"Eles gostam de você."

Translation:They like you.

February 4, 2013



I dont quite understand the de in this sentence.

February 4, 2013


The lessons skip around a bit, but Gostar means "to like" and if you are targeting a noun, like "I like water" you have to add "de", so you get "Eu gosto de agua".

February 6, 2013


Is it like the spanish personal pronoun 'a'?

July 16, 2013


no. it's just that verbs like gostar (to like) and precisar (to need) require the preposition "de" before the direct object, but the verb precisar doesn't require "de" before actions.

  • eu gosto de sorvete (I like ice cream)
  • eu gosto de comer (I like to eat)
  • eu preciso de dinheiro (I need money)
  • eu preciso comer (I need to eat)
April 23, 2017


No, it is like the proposition "de" in Spanish. I would translate to Spanish like: "ellos se gustan de ti"

December 25, 2013


In Spanish the correct translation would be: Tú le gustas a ellos.

August 8, 2014


Tu les gustas a ellos

February 22, 2015


It's like in "be afraid of" in english DE means that OF "Eu gosto de você" it means literally "I like of you". another exemple is "Eu tenho medo de cachorros" which means "I'm afraid OF dog" the difference is that in portuguese many verbs which are linked with the noun will need the particle DE. or Em like "Eu bato EM você" "I hit you"

March 24, 2013


isso é semelhante à palavra "fond"? "I am fond of you"?

July 16, 2013


Sim. Fond of you looks like.

April 8, 2014

  • 2206

The verb gostar requires an indirect object.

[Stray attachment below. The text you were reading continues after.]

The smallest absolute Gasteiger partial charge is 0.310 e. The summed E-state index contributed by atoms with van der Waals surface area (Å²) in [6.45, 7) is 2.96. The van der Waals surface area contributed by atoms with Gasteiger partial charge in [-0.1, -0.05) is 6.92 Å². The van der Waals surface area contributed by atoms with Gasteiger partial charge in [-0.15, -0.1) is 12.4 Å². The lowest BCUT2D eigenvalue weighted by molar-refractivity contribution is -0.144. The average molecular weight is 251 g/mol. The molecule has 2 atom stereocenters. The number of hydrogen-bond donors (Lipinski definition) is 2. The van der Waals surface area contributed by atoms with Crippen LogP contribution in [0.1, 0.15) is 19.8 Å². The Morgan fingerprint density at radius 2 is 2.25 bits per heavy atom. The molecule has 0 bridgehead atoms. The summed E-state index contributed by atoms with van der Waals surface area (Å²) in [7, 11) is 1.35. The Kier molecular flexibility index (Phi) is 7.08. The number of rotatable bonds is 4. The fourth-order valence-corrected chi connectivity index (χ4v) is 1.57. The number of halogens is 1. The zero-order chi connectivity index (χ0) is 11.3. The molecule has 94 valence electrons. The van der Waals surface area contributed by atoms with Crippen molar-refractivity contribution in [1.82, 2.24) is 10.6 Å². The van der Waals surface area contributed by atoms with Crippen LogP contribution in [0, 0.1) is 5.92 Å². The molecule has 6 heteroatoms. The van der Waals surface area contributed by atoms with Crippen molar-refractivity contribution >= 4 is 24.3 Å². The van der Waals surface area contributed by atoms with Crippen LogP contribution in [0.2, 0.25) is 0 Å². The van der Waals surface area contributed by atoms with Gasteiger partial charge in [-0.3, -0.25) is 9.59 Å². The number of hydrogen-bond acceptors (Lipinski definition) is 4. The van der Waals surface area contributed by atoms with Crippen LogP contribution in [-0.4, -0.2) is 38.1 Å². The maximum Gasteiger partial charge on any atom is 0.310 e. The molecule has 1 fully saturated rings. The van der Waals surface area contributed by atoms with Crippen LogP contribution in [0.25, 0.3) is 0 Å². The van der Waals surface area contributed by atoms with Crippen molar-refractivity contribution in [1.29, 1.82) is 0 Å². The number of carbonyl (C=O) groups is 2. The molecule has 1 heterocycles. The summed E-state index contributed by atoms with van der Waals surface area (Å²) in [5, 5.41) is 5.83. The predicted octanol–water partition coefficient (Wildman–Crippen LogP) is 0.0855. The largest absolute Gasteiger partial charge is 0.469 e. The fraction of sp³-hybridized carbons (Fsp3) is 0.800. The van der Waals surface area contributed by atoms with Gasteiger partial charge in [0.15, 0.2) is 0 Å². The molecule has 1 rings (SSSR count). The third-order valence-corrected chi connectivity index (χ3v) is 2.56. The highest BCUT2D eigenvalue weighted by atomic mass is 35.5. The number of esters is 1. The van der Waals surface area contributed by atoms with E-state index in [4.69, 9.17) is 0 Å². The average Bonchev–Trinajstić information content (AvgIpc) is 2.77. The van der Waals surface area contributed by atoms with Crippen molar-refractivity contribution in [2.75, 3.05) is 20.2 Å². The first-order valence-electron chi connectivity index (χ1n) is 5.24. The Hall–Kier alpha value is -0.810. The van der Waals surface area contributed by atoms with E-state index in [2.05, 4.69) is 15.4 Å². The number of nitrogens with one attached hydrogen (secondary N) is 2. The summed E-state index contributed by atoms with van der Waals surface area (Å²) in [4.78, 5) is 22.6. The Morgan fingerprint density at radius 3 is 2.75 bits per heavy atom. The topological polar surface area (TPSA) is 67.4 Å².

February 4, 2013


Still so much to learn!

February 4, 2013


Because "de" is always after the verb "gostar", it's the way it's always. We have only to remember "gostar de"... instead of "gostar" alone.

April 8, 2014


yeah, well... thats kinda hard to explain... In portuguese you can't just say "they like you" that would be like "elas/eles gostam você". you have to connect the word or it won't have any sense... do you get?

June 28, 2015


is the "de" pronounce "jey"? or am i trippin?

July 17, 2015


Yes, in some varieties of Brazilian Portuguese —including those of Rio and São Paulo and most of Southern Brazil— this is the pronunciation of the letter D followed by a high front vowel (normally I, but also E when it falls in unaccented places). The letter T does the same thing (but goes to an English CH sound). We do this in English too, but unconsciously, when a Y sound follows a D: "Did you…" sounds "Dijoo..."

Other dialects like European and African Portugueses, as well as those of North(eastern) Brazil and Recife pronounce it without palatization (the name for that sound change).

September 6, 2015


Is it normal that I hear "dje" while she sais "de"? I'm so new to the language and i miss a lot some introduction to pronunciation...

August 4, 2015


Like = Gostar + "DE" "é regência verbal" Eu gosto de você, Ela gosta DO (de + o) rapaz, Nós gostamos DA (de+a) sua cidade.= We like your city. NEED= Precisar + DE Eu preciso DE você, Nós precisamos DE comida , Ela precisa DE água, O marido precisa DA (=de +a) esposa dele = The husband needs his wife.

July 19, 2015


they enjoy you would also work....wouldn't it?

March 8, 2013


It should but more likely in a sexual context.

March 19, 2014


"Gostam" sounds like "gosta".

December 21, 2013


Almost, because the final "m" is used there to nasalize the "a".

April 8, 2014

  • 439

not exactly, listen to the slow version. It's pronounced as if it were gostão

More here:

December 22, 2013
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